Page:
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Local and Values-Based Procurement from Farm to Cafeteria

NFSN Staff Tuesday, August 03, 2021
Child nutrition programs across the country exercise collective purchasing power on a massive scale. Pre-pandemic, the National School Lunch Program alone invested $14.2 billion annually to serve 29.6 million lunches every school day. K-12 school meals, early care and education (ECE) nutrition, after-school snacks, and summer meals are an opportunity for every community to express their values through purchasing priorities and to shift power in the food system as a whole.

During our NFSN Community Gathering: Shifting Power, Cultivating Justice in June 2021, we hosted a panel of experts and practitioners to discuss the opportunities and power in values-aligned procurement, including:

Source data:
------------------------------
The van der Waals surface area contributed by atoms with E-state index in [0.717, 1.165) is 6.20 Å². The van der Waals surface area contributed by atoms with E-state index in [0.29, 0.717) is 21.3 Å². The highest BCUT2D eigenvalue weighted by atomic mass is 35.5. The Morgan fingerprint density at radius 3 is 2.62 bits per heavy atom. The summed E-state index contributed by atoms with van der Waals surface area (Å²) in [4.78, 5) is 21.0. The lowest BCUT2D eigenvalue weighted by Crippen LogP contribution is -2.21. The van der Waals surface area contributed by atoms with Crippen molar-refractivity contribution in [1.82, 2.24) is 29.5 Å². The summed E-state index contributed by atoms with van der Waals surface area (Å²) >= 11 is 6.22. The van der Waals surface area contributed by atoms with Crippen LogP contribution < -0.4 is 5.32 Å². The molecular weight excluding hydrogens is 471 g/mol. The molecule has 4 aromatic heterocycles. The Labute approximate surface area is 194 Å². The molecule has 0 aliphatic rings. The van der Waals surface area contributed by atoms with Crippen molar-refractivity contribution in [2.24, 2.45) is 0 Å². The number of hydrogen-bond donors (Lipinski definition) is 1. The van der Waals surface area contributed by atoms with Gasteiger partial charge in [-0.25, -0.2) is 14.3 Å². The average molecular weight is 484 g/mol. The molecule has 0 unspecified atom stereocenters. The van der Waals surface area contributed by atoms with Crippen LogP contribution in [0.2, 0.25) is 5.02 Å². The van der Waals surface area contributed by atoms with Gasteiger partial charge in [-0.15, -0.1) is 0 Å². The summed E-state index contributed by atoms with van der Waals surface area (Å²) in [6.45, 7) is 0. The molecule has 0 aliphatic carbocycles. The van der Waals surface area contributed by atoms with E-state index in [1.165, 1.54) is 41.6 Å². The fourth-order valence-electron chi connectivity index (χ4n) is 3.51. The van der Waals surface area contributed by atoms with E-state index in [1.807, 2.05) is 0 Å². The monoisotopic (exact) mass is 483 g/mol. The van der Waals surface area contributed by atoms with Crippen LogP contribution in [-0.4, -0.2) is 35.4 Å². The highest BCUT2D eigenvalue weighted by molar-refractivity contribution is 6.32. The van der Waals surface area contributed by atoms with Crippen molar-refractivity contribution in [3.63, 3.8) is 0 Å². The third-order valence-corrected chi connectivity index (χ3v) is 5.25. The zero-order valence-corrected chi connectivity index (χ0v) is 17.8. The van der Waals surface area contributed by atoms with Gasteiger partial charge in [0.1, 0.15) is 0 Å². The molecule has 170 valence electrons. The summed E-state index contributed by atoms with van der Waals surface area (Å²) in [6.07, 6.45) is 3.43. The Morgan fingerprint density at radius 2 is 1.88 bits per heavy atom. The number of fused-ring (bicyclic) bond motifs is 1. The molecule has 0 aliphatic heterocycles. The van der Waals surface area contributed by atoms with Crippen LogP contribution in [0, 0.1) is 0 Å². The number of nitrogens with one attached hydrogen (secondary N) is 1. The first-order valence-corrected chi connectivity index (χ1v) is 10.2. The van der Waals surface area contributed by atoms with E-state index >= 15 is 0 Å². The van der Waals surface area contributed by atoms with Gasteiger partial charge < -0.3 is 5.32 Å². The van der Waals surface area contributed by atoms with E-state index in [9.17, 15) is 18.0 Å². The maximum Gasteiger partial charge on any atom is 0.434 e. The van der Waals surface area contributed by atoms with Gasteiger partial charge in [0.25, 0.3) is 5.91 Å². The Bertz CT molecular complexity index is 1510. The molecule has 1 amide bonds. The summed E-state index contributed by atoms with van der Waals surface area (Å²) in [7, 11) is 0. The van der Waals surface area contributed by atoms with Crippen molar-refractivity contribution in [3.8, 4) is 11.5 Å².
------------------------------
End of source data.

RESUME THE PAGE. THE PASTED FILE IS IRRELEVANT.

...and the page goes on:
• Jennifer Gaddis, associate professor of Civil Society and Community Studies at the University of Wisconsin-Madison and author of The Labor of Lunch: Why We Need Real Food and Real Jobs in American Public Schools
  • Jose Oliva, Campaigns Director with HEAL Food Alliance
  • Chang Vue, Capacity Building Director with Hmong American Farmers Association
  • Jackie Wincek, Procurement and Sustainability Specialist, DC Central Kitchen
In this powerful session, moderated by Janna Parker, NFSN Policy Associate, the panelists articulated how every decision made in our food system signifies a choice being made, whether hidden or apparent. As Jose Oliva shared, “The system shows the values they care about with the choices they make.” Inspired by the drive to shift power in our food system through values-aligned procurement, this session shed light on the interconnectedness of our society’s issues and the importance of intersectionality in the work that we do. Jennifer Gaddis illustrated, “The cafeteria is a place that we can all collectively renegotiate our values.” And as we work to mobilize and shift power, we, with cultural humility, must prioritize and empower our local communities by centering the voices of those who are most impacted by the changes in our food system. Watch the conversation above or here.

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